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darkoz
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September 3rd, 2020 at 10:47:10 AM permalink
Quote: DRich

The customer has no responsibility to mention to the casino their cashout amount.
,



This clearly makes the onus on the casino in your own words.

You mentioned casinos have fined millions for failure to file CTR and I believe you.

How many casino patrons have been prosecuted to your knowledge?
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DRich
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September 3rd, 2020 at 3:54:02 PM permalink
Quote: darkoz



How many casino patrons have been prosecuted to your knowledge?



Many have been prosecuted for money laundering as that is the whole purpose of CTR's. Remember, CTR's are not for the IRS. They are for the Department of Treasury.
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ChumpChange
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September 3rd, 2020 at 6:15:23 PM permalink
But if you take a check for your over $10K in chips, or have it direct deposited into your checking account, there'd be no CTR because there's no cash.
I don't know what technologically savvy people do these days. Does Venmo or some such allow $25K deposits?
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DRich
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September 3rd, 2020 at 6:23:10 PM permalink
Quote: ChumpChange

But if you take a check for your over $10K in chips, or have it direct deposited into your checking account, there'd be no CTR because there's no cash.



Very good point.
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darkoz
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September 3rd, 2020 at 6:42:52 PM permalink
DRich,

Looking into it is it correct that

1) it is a crime for a casino or it's employees to assist any patron with structuring?

2) because of attempts to circumvent CTR through structuring casinos are advised or required to keep track of cash transactions over $3000?

3) redemption machines don't allow more than $3000 to be redeemed at once?

That would seem to me that an argument can be made casinos are assisting patrons to structure in such a way that they the casinos are not legally bound to report.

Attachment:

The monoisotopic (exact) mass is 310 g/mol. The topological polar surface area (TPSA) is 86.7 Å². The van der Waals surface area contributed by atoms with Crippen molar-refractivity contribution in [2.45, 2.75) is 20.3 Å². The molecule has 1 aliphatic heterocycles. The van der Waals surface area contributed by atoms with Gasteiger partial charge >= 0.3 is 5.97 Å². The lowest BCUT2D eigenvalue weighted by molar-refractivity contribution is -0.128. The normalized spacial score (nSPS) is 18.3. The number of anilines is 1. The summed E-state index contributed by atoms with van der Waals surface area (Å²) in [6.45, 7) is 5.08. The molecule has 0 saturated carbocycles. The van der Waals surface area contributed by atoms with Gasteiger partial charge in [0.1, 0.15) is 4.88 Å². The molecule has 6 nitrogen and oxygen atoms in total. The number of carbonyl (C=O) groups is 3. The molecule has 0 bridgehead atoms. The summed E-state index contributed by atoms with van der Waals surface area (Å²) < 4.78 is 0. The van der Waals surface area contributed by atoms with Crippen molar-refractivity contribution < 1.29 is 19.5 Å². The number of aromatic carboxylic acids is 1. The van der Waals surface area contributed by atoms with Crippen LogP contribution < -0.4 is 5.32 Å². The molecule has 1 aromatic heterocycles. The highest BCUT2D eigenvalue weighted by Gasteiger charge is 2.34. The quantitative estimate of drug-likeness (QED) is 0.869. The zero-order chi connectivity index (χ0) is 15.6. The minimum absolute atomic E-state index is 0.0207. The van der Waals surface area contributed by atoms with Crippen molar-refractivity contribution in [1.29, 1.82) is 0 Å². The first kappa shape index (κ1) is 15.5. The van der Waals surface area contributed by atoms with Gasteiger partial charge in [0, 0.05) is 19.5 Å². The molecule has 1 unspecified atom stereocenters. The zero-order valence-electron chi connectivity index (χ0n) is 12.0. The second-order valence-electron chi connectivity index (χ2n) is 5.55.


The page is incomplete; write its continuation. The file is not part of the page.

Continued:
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ChumpChange
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September 3rd, 2020 at 7:07:08 PM permalink
Yeah, so just bring $2500 to the cage three times during their casino day (6am - 6am, or whatever), then come back after 6 am if you've got more. Might wanna make 1 cage trip per shift.
DRich
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September 3rd, 2020 at 7:42:16 PM permalink
Quote: ChumpChange

Yeah, so just bring $2500 to the cage three times during their casino day (6am - 6am, or whatever), then come back after 6 am if you've got more. Might wanna make 1 cage trip per shift.



In theory the cages are supposed to keep track of a person cashing out large amounts even across shifts. In practicality it is very hard.
At my age, a "Life In Prison" sentence is not much of a deterrent.
DRich
DRich
Joined: Jul 6, 2012
  • Threads: 86
  • Posts: 11498
September 3rd, 2020 at 7:44:38 PM permalink
Quote: darkoz

DRich,

Looking into it is it correct that

1) it is a crime for a casino or it's employees to assist any patron with structuring?

2) because of attempts to circumvent CTR through structuring casinos are advised or required to keep track of cash transactions over $3000?

3) redemption machines don't allow more than $3000 to be redeemed at once?

That would seem to me that an argument can be made casinos are assisting patrons to structure in such a way that they the casinos are not legally bound to report.



1) definitely if they are willfully helping you.

2) yes

3) most but it is not a rule

It has to be a willful attempt to help you avoid the CTR.
At my age, a "Life In Prison" sentence is not much of a deterrent.
itsmejeff
itsmejeff
Joined: Aug 6, 2012
  • Threads: 3
  • Posts: 58
September 10th, 2020 at 6:10:16 PM permalink
Old versions of Bally's "Diamonds and Devils" 3-reel slot did this.
https://youtu.be/iSb1eGt5ekk?t=247
When player got the bonus, the game awarded 30 credits, which were then deducted as next 10 spins at were played with bonus 3x pays. I think the newer versions of the game just award a normal bonus game with auto-play.
JoeTheDragon
JoeTheDragon
Joined: Mar 6, 2010
  • Threads: 3
  • Posts: 60
September 14th, 2020 at 8:49:49 AM permalink
Quote: itsmejeff

Old versions of Bally's "Diamonds and Devils" 3-reel slot did this.
https://youtu.be/iSb1eGt5ekk?t=247
When player got the bonus, the game awarded 30 credits, which were then deducted as next 10 spins at were played with bonus 3x pays. I think the newer versions of the game just award a normal bonus game with auto-play.


The IL bar slots work like that as well.